Introducing Lilac West
For most who know me, this announcement may not come as much of a surprise. But for some of you, who haven’t seen this facet of the many-faceted Amanda, I’ll go ahead and provide a little backstory.
Photography has always been a big part of my life. My family nicknamed my mom and her sisters “the paparazzi” and at a young age I began shooting film photography. I began participating in photography competitions in second grade through 4-H, and won the county level competition and advanced to the state competition probably 6-7 years out of the ten years I participated.
I learned to shoot manually and develop my own film and prints in high school (we had a strong photography program at Crawfordsville High School—nowadays I realize that was a wicked good program) and I absolutely loved having so much control over the process.
I took another introductory course at DePauw, and loved it so much, I became a photography major. This was largely in part because I was bribed with the prospect of studying abroad in Dublin. (Unfortunately, I wasn’t able to study abroad because the scholarship I had from Wabash didn’t cover it.) About halfway through my major requirements, I had a negative and unprofessional experience with my advisor (and the school’s only photography professor) during a critique, and because of it, I gave up the major and gave up photography for years.
A few years later when I graduated from college and moved down to Georgia, Ries asked me to take two weeks off. I had been working three jobs, directing middle school and high school students in a full length Shakespeare production, and served on committees in 5-10 school organizations. I was a workaholic and had never taken a break. When I did, I actually stopped to think what I was doing. I had a bit of a crisis because I didn’t know if I did the things I did because I enjoyed doing them or if I was doing them to impress other people or if I was just doing them because I had started years ago and hadn’t ever stopped.
So I started with a clean slate and started by doing things that I wanted to do. And at the time, what I wanted to do didn’t involve much of what I had been doing: no acting, singing, photography, or writing. I wasn’t sure if those things would ever come back to me, and I didn’t push it, I just found other things to occupy my time.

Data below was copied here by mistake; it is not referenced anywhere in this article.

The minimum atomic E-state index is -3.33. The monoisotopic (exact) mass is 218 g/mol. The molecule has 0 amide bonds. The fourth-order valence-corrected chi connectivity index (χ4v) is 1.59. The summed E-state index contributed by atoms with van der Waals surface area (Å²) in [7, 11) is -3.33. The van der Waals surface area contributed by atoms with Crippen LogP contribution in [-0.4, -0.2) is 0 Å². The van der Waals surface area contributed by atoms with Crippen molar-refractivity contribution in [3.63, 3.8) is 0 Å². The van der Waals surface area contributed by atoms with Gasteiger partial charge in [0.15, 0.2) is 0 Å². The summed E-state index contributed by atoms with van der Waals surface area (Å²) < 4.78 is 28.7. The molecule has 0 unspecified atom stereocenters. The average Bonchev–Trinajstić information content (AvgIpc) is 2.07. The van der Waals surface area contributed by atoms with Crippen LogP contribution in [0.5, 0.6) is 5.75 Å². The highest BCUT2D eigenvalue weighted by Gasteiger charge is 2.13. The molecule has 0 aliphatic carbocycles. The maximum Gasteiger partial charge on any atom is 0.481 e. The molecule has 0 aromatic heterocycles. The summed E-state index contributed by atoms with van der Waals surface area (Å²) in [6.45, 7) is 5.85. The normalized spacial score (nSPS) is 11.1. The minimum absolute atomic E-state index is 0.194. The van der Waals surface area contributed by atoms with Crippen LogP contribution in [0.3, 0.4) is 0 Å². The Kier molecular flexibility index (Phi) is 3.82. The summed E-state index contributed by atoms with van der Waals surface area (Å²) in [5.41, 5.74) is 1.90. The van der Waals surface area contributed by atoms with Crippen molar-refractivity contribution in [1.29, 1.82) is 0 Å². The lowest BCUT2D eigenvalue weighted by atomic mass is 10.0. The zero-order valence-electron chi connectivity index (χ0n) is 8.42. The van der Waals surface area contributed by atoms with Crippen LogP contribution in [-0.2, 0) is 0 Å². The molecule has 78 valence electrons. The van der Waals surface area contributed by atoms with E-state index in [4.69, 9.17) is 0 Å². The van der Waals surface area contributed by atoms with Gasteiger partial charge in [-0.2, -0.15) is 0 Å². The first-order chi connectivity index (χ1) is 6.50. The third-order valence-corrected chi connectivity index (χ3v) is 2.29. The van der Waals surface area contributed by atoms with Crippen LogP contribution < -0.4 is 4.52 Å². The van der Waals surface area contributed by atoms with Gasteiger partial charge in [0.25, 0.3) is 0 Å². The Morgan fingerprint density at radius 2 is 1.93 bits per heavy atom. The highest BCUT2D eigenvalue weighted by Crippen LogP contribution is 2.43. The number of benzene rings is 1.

While I was taking a break from photography, I saw this Humans of New York post, in which the subject said:
“Vonnegut said we live too long. He said: ‘You had your children. You wrote your book. Now don’t be greedy.’ Yet we all live with this fantasy of recuperation. We see an old photo of ourself, and we momentarily feel like that person again. We think: 'I’m going to get back to that place.’ And we never get back there. But that desire gives us the ferocity to hold onto life no matter how bad it gets.”
This resonated with me. I fall in love with people very hard and very fast. But I’ve lost or stumbled away from a lot of people I loved. When I see the photos I took of those people, I can slip back in time and remember the exact circumstances of the situation when I took the photo. I have to admit, most of the time it hurts. Photography fixes people in time. The people in the photograph don’t exist anymore. They’ve grown, changed, moved to different states, gotten married, graduated from grad school, gone a different way. Our relationship isn’t the same. Some relationships are repairable, but nothing will ever go back to the way it was when I took those photographs. And I still struggle with that aspect of photography. It ties me to ghosts and brings up a lot of feelings of sadness and nostalgia and regret, and sometimes the only thing I can do is delete the photo and try to move on.